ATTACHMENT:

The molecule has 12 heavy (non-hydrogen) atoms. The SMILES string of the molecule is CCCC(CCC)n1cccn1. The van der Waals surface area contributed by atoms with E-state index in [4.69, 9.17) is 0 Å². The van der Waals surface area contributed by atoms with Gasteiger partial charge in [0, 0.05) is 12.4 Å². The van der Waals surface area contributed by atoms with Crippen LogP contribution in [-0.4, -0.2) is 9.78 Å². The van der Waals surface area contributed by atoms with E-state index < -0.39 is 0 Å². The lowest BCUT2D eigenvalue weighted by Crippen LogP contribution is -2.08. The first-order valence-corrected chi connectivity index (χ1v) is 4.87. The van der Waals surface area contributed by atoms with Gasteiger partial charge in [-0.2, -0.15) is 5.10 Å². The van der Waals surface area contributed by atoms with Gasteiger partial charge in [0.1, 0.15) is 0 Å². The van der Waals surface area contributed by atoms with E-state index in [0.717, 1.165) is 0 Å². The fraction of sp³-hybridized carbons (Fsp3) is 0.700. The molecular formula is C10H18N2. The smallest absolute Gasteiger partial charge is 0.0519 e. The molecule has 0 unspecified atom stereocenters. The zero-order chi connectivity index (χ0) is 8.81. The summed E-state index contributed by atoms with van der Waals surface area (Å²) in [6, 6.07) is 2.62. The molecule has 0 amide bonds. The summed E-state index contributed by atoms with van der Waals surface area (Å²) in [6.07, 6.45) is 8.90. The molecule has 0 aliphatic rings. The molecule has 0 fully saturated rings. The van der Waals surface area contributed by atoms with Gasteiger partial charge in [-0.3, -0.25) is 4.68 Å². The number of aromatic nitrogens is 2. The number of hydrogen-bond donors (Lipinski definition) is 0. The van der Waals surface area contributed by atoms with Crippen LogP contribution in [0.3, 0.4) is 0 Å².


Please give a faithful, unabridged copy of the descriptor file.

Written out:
The molecule has 12 heavy (non-hydrogen) atoms. The SMILES string of the molecule is CCCC(CCC)n1cccn1. The van der Waals surface area contributed by atoms with E-state index in [4.69, 9.17) is 0 Å². The van der Waals surface area contributed by atoms with Gasteiger partial charge in [0, 0.05) is 12.4 Å². The van der Waals surface area contributed by atoms with Crippen LogP contribution in [-0.4, -0.2) is 9.78 Å². The van der Waals surface area contributed by atoms with E-state index < -0.39 is 0 Å². The lowest BCUT2D eigenvalue weighted by Crippen LogP contribution is -2.08. The first-order valence-corrected chi connectivity index (χ1v) is 4.87. The van der Waals surface area contributed by atoms with Gasteiger partial charge in [-0.2, -0.15) is 5.10 Å². The van der Waals surface area contributed by atoms with Gasteiger partial charge in [0.1, 0.15) is 0 Å². The van der Waals surface area contributed by atoms with E-state index in [0.717, 1.165) is 0 Å². The fraction of sp³-hybridized carbons (Fsp3) is 0.700. The molecular formula is C10H18N2. The smallest absolute Gasteiger partial charge is 0.0519 e. The molecule has 0 unspecified atom stereocenters. The zero-order chi connectivity index (χ0) is 8.81. The summed E-state index contributed by atoms with van der Waals surface area (Å²) in [6, 6.07) is 2.62. The molecule has 0 amide bonds. The summed E-state index contributed by atoms with van der Waals surface area (Å²) in [6.07, 6.45) is 8.90. The molecule has 0 aliphatic rings. The molecule has 0 fully saturated rings. The van der Waals surface area contributed by atoms with Gasteiger partial charge in [-0.3, -0.25) is 4.68 Å². The number of aromatic nitrogens is 2. The number of hydrogen-bond donors (Lipinski definition) is 0. The van der Waals surface area contributed by atoms with Crippen LogP contribution in [0.3, 0.4) is 0 Å².